How a secret trip to China paralyzed an Australian prime minister
If he had known what the Americans were doing, he could have been more moderate. It turns out that information was available, but it never made it to McMahon, so he couldn’t back down from his Cold War warrior stance.
At the time, Sandy Hollway, then a junior Australian diplomat and later a senior civil servant and head of Bob Hawke’s prime minister’s office, was the third secretary of the Australian high commission in Pakistan.
Kissinger had used an official visit to Islamabad as cover for his secret mission to China.
At an official dinner with Pakistani President Yahya Khan, whom the Americans had trusted, Kissinger faked a severe stomach ache. As Kissinger recounts in his memoirs of his years with Nixon, Khan insisted that the Islamabad heat would impede his recovery and urged him to recuperate on a private estate next to a presidential guesthouse in the hills outside Islamabad.
That ruse allowed Kissinger to disappear from the radar for the two days it took to get to China.
In the early hours of July 9, Kissinger boarded a Pakistani airliner, with Khan’s personal pilot at the controls, and was flown to Beijing. “Polo” was the name of the mission in honor of another western emissary from another century.
In the days that followed, Hollway was doing what diplomats do: trying to exchange information with other diplomats and local contacts.
“Hanging around the place sometimes with gin and tonics,” as he puts it, he learned of rumors that there was more to Kissinger’s visit to Pakistan than meets the eye.
An informant told Hollway that Kissinger had been seen getting on a plane at the same time that he should have recovered in the foothills of the Himalayas.
Not only that, Petty Officer Ross Mangan, assistant to the high commission’s military attaché, had heard similar suggestions.
What sealed it for the duo was information from a senior Pakistani police contact that they were guarding the property where Kissinger was supposed to be, “but he was not there.”
Hollway and Mangan put two and two together, concluding that Kissinger may have actually gone to Beijing.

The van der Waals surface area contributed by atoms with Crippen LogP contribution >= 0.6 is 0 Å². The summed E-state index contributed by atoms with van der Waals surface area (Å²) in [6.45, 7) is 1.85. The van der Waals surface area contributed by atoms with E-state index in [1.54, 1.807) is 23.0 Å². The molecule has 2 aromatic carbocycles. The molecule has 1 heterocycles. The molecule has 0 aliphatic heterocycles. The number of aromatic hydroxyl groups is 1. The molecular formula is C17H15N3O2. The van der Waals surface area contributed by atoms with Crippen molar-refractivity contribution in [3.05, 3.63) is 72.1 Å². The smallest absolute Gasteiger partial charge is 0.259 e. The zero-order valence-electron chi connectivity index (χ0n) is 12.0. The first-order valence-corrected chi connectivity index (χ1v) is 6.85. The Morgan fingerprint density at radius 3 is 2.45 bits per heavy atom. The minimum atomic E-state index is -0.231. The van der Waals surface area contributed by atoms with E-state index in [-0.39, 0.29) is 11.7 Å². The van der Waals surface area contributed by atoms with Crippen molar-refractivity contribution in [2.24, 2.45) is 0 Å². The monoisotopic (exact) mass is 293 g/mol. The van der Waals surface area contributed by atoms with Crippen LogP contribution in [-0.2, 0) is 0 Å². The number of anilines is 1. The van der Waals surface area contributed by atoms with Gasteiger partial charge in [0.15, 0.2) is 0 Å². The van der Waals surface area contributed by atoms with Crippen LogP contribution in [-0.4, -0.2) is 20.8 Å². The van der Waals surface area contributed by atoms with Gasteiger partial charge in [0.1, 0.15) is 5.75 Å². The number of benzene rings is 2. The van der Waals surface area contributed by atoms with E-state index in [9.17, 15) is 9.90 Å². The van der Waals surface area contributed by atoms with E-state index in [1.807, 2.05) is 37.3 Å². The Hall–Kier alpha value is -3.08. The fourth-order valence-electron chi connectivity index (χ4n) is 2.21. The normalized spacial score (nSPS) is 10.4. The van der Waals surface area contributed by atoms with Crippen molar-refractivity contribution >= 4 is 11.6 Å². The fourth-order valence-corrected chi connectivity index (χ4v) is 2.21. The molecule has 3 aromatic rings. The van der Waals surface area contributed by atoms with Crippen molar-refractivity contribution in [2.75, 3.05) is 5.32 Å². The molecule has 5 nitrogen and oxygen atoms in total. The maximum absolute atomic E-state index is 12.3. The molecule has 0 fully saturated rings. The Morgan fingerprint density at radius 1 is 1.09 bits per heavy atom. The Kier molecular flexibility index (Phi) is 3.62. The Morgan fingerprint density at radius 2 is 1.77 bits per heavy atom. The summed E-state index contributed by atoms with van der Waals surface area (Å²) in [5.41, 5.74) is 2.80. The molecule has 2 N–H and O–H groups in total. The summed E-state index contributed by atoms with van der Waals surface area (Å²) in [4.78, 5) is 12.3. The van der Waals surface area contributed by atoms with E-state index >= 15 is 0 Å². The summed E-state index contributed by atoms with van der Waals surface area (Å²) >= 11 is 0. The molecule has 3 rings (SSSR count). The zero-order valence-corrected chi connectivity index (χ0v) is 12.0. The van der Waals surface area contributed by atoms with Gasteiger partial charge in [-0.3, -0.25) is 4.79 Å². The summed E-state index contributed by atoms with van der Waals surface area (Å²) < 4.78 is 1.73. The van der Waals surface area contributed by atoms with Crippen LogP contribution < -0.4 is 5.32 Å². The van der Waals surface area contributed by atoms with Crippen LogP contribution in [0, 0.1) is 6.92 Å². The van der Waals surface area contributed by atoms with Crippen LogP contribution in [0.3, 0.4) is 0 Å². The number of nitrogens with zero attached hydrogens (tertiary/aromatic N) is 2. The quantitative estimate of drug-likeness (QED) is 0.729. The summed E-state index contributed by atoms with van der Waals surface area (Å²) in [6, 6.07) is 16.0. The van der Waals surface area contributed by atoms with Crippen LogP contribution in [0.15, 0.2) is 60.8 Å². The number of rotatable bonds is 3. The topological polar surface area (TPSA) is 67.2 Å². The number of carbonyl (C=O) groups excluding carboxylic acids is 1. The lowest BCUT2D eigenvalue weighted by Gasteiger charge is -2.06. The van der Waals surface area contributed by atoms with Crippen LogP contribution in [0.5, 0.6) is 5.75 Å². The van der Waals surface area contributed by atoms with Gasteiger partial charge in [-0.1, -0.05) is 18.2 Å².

There were other straws in the wind. Nixon had told him Hour magazine you would like to visit China and Washington had been easing its trade embargo against the communist regime.
Hollway and Mangan suggested to their superiors in the high commission that they should cable Canberra with the news; that if his information was correct, McMahon should know.
Hollway says his superiors were understandably reluctant, not only because they viewed the intelligence as nonsense that needed further corroboration, but because it would mean the United States had left Australia in the dark about a profound change in policy, leaving McMahon out in a limb if it turned out to be wrong.
The discussion between the senior and junior diplomats continued for a day and a half, ending only when the high commission learned of the official confirmation of the Kissinger mission from Washington.
No cables were ever shipped.
McMahon was furious with the Americans and warned the American president in writing that “our relations are not as close as they should be.”
It was not the first time, nor would it be the last, that an Australian leader learned the brutal lesson of what it can mean to be the junior partner of the American alliance.
However, there were rarely more inflammatory consequences.
Whitlam MP Lance Barnard declared that far from his boss being a “trout,” it was McMahon who was “a stunned mullet.”
Whitlam, in Tokyo, on his way back from Beijing when he heard the news, he was much more poignant and told David Barnett, one of the reporters who covered his trip: “They are screwed.”
He was correct.
In 18 months, McMahon had lost the 1972 election and Whitlam was prime minister.
Australia recognized Communist China almost immediately after Labor took office; The United States completed the process in 1979.
Kissinger became secretary of state, Nixon resigned in disgrace in 1974.
Barnett became Malcolm Fraser’s formidable press secretary.
Hollway became Bob Hawke’s chief of staff, headed two Commonwealth departments, and headed SOCOG, the authority that organizes the Sydney Olympics.
Dylan, well, it’s still electric.
Jim Middleton reported extensively from Canberra, Washington and Beijing